In Guzman v. Polaris Indus., No. 21-55520, 2022 U.S. App. LEXIS 27293, at *7 (9th Cir. Sep. 29, 2022), the Court of Appeals for the 9th Circuit held that a litigant could not bring his equitable UCL claim in federal court because he had an adequate legal remedy in his time-barred CLRA claim.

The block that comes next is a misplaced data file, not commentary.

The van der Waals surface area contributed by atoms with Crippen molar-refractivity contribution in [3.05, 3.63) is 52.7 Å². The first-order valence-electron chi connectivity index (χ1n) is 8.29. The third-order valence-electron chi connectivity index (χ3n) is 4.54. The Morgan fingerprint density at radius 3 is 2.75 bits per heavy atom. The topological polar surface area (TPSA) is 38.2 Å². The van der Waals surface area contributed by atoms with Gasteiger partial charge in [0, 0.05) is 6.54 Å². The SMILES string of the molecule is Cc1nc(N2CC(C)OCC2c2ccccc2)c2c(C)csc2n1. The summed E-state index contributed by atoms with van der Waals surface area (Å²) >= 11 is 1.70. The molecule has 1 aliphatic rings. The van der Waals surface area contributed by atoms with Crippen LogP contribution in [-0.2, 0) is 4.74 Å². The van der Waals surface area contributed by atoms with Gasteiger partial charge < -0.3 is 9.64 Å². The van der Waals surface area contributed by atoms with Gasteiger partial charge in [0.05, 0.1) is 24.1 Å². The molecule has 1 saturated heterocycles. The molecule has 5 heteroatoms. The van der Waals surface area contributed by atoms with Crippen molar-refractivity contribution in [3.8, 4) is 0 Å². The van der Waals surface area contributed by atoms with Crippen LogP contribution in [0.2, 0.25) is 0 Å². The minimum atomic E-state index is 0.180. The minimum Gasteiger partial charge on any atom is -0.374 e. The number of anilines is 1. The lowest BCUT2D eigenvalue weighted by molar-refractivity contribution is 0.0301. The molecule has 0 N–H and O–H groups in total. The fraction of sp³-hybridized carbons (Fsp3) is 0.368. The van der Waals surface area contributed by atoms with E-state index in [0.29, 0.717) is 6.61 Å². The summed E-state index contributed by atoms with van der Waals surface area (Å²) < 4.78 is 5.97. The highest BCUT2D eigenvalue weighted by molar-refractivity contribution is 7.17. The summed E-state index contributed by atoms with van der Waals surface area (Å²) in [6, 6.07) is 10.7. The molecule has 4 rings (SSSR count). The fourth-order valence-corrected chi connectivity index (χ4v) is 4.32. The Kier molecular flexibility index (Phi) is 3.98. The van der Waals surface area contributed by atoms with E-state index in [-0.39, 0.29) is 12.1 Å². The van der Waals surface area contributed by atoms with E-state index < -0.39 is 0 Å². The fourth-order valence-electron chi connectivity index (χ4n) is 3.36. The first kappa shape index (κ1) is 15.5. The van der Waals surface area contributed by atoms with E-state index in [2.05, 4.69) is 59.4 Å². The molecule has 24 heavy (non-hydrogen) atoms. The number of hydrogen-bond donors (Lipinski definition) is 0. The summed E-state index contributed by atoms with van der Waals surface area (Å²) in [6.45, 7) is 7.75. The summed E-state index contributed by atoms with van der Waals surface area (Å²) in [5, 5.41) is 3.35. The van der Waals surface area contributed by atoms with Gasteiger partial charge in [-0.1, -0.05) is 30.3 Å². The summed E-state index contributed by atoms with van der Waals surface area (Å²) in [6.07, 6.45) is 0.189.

We agree with the district court that Albright could not bring his equitable UCL claim in federal court because he had an adequate legal remedy in his time-barred CLRA claim.  In Sonner v. Premier Nutrition Corp., the plaintiff initially brought claims for equitable relief under the UCL and CLRA and for damages under the CLRA, but later strategically dismissed her CLRA damages claim to avoid a jury trial. 971 F.3d 834, 837-38 (9th Cir. 2020). We concluded that “federal courts must apply equitable principles derived from federal common law to claims for equitable restitution under California’s [UCL] and [CLRA],” including “the principle precluding courts from awarding equitable relief when an adequate legal remedy exists.” Id. at 837, 842. We held that under this federal inadequate-remedy-at-law principle, if the plaintiffs had an adequate legal remedy under the CLRA, they could not also maintain equitable claims under the UCL and CLRA in federal court. Id. at 844. We reasoned that, even if the relevant state court would allow the equitable claims to proceed, the federal court must apply federal principles governing equity jurisdiction. Id. at 841-44. As a result, having concluded that the plaintiff had an adequate legal remedy in the CLRA, we affirmed the dismissal of the plaintiff’s equitable UCL and CLRA claims. Id. at 845.   Under those federal equitable principles, we have held that equitable relief must be withheld when an equivalent legal claim would have been available but for a time bar. In United States v. Elias, we affirmed the district court’s decision not to exercise equitable jurisdiction where the plaintiff failed to timely follow the procedures to obtain a legal remedy in connection with his claim for a return of seized property. 921 F.2d 870, 874-75 (9th Cir. 1990). We explained that a “[f]ailure to comply with a remedy at law does not make it inadequate so as to require the district court to exercise its equitable jurisdiction.” Id.; see also United States v. Bame, 721 F.3d 1025, 1031 (8th Cir. 2013) (“[T]he fraudulent transfer statutes are an adequate remedy at law even if recovery under these statutes is time-barred.”); Norris v. Grosvenor Mktg. Ltd., 803 F.2d 1281, 1287 (2d Cir. 1986) (“An equitable claim cannot proceed where the plaintiff has had and let pass an adequate alternative remedy at law.” (citing Russell v. Todd, 309 U.S. 280, 289, 60 S. Ct. 527, 84 L. Ed. 754 (1940))), superseded on other grounds by Fed. R. Civ. P. 11.  Reading Sonner and Elias together, we conclude that Albright had an adequate remedy at law through his CLRA claim for damages, even though he could no longer pursue it, and that the district court was therefore required to dismiss his equitable UCL claim. Under Sonner, Albright could not pursue his equitable UCL claim in federal court while his CLRA claim was timely. 971 F.3d at 844. Albright’s failure to have timely pursued his CLRA claim cannot confer equitable jurisdiction on a federal court to entertain his UCL claim. See Elias, 921 F.2d at 874. In other words, Albright cannot have neglected his opportunity to pursue his CLRA damages claim, which was an adequate remedy at law, and then be rewarded for that neglect with the opportunity to pursue his equitable UCL claim in federal court.  It may be that this case would have come out differently had it been brought in California state court. The California Supreme Court has held that the UCL’s four-year statute of limitations applies even when an equivalent claim for damages would have been available under a state law with a shorter statute of limitations had the plaintiff brought the claim earlier. Cortez v. Purolator Air Filtration Prods. Co., 23 Cal. 4th 163, 96 Cal. Rptr. 2d 518, 999 P.2d 706, 716 (Cal. 2000). But Sonner requires that we consider federal equitable principles even when doing so causes our disposition of the case to diverge from state law. Sonner, 971 F.3d at 841-42.  We reject Albright’s attempt to distinguish Sonner on the ground that the plaintiff in that case was attempting to avoid a jury trial by voluntarily dismissing her CLRA damages claim, while Albright’s claim was dismissed involuntarily and involved no attempts at gamesmanship. Sonner’ s holding applies to equitable UCL claims when there is a viable CLRA damages claim, regardless of whether the plaintiff has tried to avoid the bar to equitable jurisdiction through gamesmanship. Nothing in Sonner’s reasoning suggested that its holding was limited to cases in which a party had voluntarily dismissed a damages claim to avoid a jury trial.2 Indeed, Sonner relies on Guaranty Trust Co. of New York v. York, in which the Supreme Court noted the generally applicable rule that equitable relief is not available in federal court in a diversity action unless “a plain, adequate and complete remedy at law [is] wanting.” 326 U.S. 99, 105, 65 S. Ct. 1464, 89 L. Ed. 2079 (1945). As noted by Polaris, the facts in York did not reveal any ulterior motives by the party against which the equitable principle was applied. We conclude that, because Albright had an adequate legal remedy in his time-barred CLRA claim, the district court lacked equitable jurisdiction to hear Albright’s UCL claim. Therefore, we affirm the district court’s order to that effect. However, and as discussed below, we must still reverse the entry of summary judgment against Albright because no decision was reached on the merits of the claim. Because the district court lacked equitable jurisdiction, which it recognized,3 it should have denied Polaris’ motion for summary judgment and dismissed Albright’s UCL claim without prejudice for lack of equitable jurisdiction.